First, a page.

That is certainly my goal – to understand whether this project will have adverse effects on other aspects of the environment.

This wind development cannot be viewed in isolation.  First, there is a lot of good science out there that tells us that bird populations in North America have declined by 29% since 1970.  There are lots of reasons for this, but it is a shocking fact.  Our birds are already under stress.  And our bats?  I used to see them everywhere and now bats are a rarity.  Again, lots of reasons, predominantly white nose syndrome.  But clearly they are already under stress.

There is a lot at risk here.  We have some bird and bat species protected under the federal Species at Risk Act.  We also have lots of plants, at least in the area, that are listed by the Atlantic Canada Conservation Data Centre as either S1 (Critically imperiled in the province because of extreme rarity [often 5 or fewer occurrences] making it especially vulnerable to extirpation from the province) or S2 (Imperiled in the province because of rarity due to very restricted range, very few populations [often 20 or fewer], steep declines, or other factors making it very vulnerable to extirpation from the province.)  We also have migratory birds protected under the Migratory Birds Convention Act, though this piece of legislation actually does little to protect many species.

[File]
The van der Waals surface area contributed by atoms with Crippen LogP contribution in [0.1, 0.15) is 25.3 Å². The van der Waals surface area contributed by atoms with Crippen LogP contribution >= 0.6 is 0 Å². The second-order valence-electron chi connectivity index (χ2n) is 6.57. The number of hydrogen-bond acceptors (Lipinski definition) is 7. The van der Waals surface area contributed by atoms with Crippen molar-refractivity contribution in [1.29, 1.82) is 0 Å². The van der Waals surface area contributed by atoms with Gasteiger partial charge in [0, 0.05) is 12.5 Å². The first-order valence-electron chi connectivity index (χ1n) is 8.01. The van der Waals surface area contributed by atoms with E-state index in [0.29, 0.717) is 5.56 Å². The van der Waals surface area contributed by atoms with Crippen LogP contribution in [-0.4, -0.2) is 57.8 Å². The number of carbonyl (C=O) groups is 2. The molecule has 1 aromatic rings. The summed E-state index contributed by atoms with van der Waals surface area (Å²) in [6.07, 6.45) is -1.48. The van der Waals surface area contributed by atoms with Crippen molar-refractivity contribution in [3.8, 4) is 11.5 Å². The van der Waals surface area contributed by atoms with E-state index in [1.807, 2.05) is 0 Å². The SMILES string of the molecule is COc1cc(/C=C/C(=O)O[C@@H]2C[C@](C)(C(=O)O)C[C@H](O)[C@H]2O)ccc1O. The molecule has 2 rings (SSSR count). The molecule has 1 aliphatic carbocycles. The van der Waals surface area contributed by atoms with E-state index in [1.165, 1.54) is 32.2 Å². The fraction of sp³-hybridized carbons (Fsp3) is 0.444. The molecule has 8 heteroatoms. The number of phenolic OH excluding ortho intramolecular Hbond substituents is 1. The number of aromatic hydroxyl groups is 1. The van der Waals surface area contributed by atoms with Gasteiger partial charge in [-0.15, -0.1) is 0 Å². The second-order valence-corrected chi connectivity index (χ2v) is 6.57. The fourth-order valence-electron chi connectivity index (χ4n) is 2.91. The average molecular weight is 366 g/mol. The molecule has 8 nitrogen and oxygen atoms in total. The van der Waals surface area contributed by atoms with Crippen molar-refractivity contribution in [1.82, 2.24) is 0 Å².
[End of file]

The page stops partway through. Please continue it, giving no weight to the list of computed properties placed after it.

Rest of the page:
Regarding that last piece of legislation, the consultants recognized the need to protect nesting birds during the construction phase.  While noise and disturbances will still be generated, at least there will be no clearing, grubbing or trimming taking place during the prime bird breeding season of May 1st to August 31st.  That is great to see.